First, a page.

ERISA attorneys and benefits industry experts are encouraged by the final version of the Department of Labor’s new fiduciary rule, but they also note that the new requirements mean retirement plan advisers will need to rethink the way they work and get paid.
Rich McHugh, VP of Washington affairs for the Plan Sponsor Council of America, expects a movement toward flat or fixed fees for advisers. His comments were echoed by Michelle McCarthy, a partner with Fox Rothschild LLP, who believes commission and asset-based compensation will be curtailed or eliminated in the 401(k) space.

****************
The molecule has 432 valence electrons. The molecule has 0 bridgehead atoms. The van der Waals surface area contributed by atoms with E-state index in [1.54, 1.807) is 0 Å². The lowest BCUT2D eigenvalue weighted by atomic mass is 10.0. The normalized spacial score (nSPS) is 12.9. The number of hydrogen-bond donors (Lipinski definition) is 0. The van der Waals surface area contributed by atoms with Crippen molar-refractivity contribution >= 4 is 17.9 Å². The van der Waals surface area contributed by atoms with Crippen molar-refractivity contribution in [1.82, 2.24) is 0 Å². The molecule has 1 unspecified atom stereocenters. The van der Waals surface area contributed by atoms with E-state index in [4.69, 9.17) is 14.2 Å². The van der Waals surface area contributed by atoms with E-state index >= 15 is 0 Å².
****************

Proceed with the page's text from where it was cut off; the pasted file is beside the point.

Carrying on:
Register or login for access to this item and much more
All Employee Benefit Adviser content is archived after seven days.
Community members receive:
- All recent and archived articles
- Conference offers and updates
- A full menu of enewsletter options
- Web seminars, white papers, ebooks
Already have an account? Log In
Don't have an account? Register for Free Unlimited Access